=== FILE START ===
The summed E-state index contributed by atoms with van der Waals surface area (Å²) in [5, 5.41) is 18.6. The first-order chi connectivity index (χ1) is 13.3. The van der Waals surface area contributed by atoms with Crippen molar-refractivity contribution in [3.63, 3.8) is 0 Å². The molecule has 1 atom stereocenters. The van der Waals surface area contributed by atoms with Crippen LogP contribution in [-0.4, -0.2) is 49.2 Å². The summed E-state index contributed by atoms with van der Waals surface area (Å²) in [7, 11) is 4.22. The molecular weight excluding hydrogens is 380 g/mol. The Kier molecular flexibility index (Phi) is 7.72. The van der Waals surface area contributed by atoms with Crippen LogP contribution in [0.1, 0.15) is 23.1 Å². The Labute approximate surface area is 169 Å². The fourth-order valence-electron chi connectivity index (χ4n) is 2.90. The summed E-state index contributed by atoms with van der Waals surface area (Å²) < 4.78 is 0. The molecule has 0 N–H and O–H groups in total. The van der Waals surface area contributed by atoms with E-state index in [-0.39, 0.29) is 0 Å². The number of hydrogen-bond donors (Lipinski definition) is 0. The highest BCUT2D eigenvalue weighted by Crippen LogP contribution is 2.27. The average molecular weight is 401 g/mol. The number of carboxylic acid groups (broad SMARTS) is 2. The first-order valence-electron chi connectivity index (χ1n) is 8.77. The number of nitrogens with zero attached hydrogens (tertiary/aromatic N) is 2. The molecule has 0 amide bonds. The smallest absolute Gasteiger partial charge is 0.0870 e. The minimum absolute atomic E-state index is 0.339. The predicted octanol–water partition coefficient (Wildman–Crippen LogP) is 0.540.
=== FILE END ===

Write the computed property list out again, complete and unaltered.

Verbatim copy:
The summed E-state index contributed by atoms with van der Waals surface area (Å²) in [5, 5.41) is 18.6. The first-order chi connectivity index (χ1) is 13.3. The van der Waals surface area contributed by atoms with Crippen molar-refractivity contribution in [3.63, 3.8) is 0 Å². The molecule has 1 atom stereocenters. The van der Waals surface area contributed by atoms with Crippen LogP contribution in [-0.4, -0.2) is 49.2 Å². The summed E-state index contributed by atoms with van der Waals surface area (Å²) in [7, 11) is 4.22. The molecular weight excluding hydrogens is 380 g/mol. The Kier molecular flexibility index (Phi) is 7.72. The van der Waals surface area contributed by atoms with Crippen LogP contribution in [0.1, 0.15) is 23.1 Å². The Labute approximate surface area is 169 Å². The fourth-order valence-electron chi connectivity index (χ4n) is 2.90. The summed E-state index contributed by atoms with van der Waals surface area (Å²) < 4.78 is 0. The molecule has 0 N–H and O–H groups in total. The van der Waals surface area contributed by atoms with E-state index in [-0.39, 0.29) is 0 Å². The number of hydrogen-bond donors (Lipinski definition) is 0. The highest BCUT2D eigenvalue weighted by Crippen LogP contribution is 2.27. The average molecular weight is 401 g/mol. The number of carboxylic acid groups (broad SMARTS) is 2. The first-order valence-electron chi connectivity index (χ1n) is 8.77. The number of nitrogens with zero attached hydrogens (tertiary/aromatic N) is 2. The molecule has 0 amide bonds. The smallest absolute Gasteiger partial charge is 0.0870 e. The minimum absolute atomic E-state index is 0.339. The predicted octanol–water partition coefficient (Wildman–Crippen LogP) is 0.540.